29 11 2010
Over the months I've noticed gradual disappearances from my supermarket. Bundaberg Sugar now doesn't appear at all - it's all CSR (a foreign-owned company) or Coles's rebranded CSR sugar. P&N cordials have disappeared in favour of Cottees (a foreign-owned company). Even though Golden Circle (now owned by Heinz, a foreign-owned company) has cordials there, my favourite pine-lime is now absent. Yes, we can all see the shelves gradually decreasing in biodiversity but when something you really like is gone substituting another brand sometimes isn't enough.
We know why, of course. Coles and Woolworths own nearly 80% of the grocery market. Companies pay them to stock products on their shelves. Their aim is basically to stock the one or two popular brands and then fill the rest of the space with their own labels - "You'll Love Coles", "Woolies Home Brand" etc. (BTW, is it only me or do the labels for YLC insult one's intelligence? '"I drink milk because it's lovely!" - Megan, milk lover'. '"Oh, please" - Paul, throwing up'.) They actually ask for these payments in advance and in some cases are regardless of how much is actually sold - which is basically extortion in my book. Aldi is worse in my opinion - you have one choice, their own brands, sourced from wherever is cheapest. When Walmart comes to Australia they will kick Coles and Woolworths' arses, but only in the race for utterly selling out.
The fact is that every time you buy something from a foreign-owned company, that money goes to another country. Every cent that an Australian business owner gets then gets spent in their local community and supports other Australians; every cent that goes to a foreign owned company helps absolutely no-one in Australia. This isn't about blind patriotism - I'm thinking about the people, not the government. The flow-on effect of that money supports many more families than just the business owners. I also worry about food and business standards in other countries: the pressure to import bananas comes entirely from the big grocery chains, who couldn't care two hoots about preventing disease from wiping out the entire banana industry in Australia as long as they can make a short-term profit. And since most of these companies aren't using local goods - 80% of all groceries have ingredients sourced overseas - trying to reduce the distance that our goods travel to get to us is vital to reducing our impact on the only planet we can live on.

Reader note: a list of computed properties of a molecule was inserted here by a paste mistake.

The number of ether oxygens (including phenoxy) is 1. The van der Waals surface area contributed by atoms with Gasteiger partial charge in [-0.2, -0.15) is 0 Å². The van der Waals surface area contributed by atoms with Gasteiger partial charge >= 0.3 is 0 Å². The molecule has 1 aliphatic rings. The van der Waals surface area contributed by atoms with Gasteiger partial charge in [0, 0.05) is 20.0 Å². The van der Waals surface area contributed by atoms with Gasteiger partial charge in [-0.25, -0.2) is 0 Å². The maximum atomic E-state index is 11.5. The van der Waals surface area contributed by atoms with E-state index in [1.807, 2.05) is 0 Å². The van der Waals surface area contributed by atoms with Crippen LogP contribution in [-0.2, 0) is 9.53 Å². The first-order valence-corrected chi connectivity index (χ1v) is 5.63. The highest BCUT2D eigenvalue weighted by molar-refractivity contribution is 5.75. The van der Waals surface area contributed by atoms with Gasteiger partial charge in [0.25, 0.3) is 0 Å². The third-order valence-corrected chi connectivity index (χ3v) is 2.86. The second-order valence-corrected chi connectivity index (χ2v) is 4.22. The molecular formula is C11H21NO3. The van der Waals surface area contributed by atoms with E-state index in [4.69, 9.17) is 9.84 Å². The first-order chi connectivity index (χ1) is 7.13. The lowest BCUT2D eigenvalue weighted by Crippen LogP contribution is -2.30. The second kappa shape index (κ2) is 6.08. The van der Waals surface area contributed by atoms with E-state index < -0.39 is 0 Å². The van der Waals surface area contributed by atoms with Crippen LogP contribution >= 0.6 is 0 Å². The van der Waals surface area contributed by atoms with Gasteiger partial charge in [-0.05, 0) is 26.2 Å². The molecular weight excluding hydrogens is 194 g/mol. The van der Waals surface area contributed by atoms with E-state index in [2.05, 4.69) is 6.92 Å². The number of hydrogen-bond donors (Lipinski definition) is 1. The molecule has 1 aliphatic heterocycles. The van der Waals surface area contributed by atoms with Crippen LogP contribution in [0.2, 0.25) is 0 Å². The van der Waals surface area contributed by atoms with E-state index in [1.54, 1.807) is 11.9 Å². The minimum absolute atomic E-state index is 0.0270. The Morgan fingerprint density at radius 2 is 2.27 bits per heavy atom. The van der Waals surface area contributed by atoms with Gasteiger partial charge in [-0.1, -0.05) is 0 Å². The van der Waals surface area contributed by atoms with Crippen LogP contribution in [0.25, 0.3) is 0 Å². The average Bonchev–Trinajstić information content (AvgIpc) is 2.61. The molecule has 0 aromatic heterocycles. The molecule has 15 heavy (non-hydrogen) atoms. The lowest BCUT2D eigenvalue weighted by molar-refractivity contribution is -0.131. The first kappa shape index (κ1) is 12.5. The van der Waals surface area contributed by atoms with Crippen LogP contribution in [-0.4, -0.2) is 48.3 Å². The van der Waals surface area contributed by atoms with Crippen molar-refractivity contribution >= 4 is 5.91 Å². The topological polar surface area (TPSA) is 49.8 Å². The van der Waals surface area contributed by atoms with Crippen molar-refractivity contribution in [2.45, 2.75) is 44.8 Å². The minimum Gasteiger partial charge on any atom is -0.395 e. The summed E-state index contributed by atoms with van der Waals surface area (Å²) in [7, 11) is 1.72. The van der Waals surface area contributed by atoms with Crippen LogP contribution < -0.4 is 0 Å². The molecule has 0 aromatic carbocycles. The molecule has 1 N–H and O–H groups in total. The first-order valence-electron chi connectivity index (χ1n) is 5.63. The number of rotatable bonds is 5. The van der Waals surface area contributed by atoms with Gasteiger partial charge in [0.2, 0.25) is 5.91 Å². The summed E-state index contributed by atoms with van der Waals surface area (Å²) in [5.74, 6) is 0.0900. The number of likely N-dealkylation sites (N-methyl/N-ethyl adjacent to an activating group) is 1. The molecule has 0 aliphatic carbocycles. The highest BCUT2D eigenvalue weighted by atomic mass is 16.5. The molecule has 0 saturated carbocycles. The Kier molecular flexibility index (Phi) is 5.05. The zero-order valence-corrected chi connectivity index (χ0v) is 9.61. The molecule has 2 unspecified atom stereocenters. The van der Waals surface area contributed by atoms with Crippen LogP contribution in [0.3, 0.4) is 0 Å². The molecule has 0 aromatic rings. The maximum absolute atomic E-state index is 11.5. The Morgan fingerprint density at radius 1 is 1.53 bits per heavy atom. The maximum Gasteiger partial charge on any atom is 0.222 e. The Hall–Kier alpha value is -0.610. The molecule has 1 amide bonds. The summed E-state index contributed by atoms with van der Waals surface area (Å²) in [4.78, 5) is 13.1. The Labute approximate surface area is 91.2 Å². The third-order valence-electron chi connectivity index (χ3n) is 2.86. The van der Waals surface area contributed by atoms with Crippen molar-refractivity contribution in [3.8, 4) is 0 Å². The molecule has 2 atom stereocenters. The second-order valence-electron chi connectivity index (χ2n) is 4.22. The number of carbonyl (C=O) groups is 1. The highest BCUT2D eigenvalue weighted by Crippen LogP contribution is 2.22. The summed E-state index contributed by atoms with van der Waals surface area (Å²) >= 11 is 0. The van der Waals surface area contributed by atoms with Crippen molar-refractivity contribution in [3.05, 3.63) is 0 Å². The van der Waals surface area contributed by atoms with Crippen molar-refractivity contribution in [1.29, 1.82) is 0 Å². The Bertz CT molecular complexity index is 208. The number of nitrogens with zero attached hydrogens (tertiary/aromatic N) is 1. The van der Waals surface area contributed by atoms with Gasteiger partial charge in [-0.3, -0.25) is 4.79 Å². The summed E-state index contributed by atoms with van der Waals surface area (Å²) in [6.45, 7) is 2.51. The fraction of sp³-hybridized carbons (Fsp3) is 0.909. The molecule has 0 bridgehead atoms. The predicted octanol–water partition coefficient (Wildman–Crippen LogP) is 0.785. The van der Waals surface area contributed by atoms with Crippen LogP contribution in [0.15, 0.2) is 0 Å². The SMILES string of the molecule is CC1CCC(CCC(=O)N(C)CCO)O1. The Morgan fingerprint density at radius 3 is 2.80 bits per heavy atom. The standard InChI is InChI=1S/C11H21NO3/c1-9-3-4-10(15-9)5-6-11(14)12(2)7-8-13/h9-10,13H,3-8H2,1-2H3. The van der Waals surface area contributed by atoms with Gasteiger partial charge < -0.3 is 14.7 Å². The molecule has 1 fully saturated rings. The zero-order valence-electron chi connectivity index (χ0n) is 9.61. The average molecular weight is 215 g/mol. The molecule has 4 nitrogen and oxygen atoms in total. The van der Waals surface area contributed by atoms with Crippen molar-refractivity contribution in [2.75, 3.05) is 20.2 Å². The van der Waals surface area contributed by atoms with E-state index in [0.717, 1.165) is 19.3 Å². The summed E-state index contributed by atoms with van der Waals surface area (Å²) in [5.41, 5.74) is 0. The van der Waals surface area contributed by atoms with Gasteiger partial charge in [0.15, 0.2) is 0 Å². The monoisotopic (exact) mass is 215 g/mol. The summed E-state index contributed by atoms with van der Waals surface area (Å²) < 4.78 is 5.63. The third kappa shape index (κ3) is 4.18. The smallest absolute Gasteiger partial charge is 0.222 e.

One ray of hope here is that IGA and other local smaller grocery stores have realised how to market themselves. Their costs will always be higher, so their actual difference is to stock better produce or more variety. The range of beers at my local IGA puts Dan Murphy's to shame, and makes Coles look quaint. They're almost like a delicatessen.
I start to think that there's actually a business model for a chain of stores that specialise in exclusively Australian-owned and Australian-made produce. Yes, your range is not going to be as great. You won't find Arnotts, Vegemite, Uncle Toby's, most chocolates, Kleenex, Golden Circle, Cottees, and more. Yet you will find IXL, Sanitarium, Maggie Beer, Devondale, Bega, Bulla, Quilton, and a big range of Australian native produce. You can shop there knowing that everything has been sourced from local companies and local foodstuffs. To me that's not just a practical but an ethical decision.
All posts licensed under the CC-BY-NC license. Author Paul Wayper.
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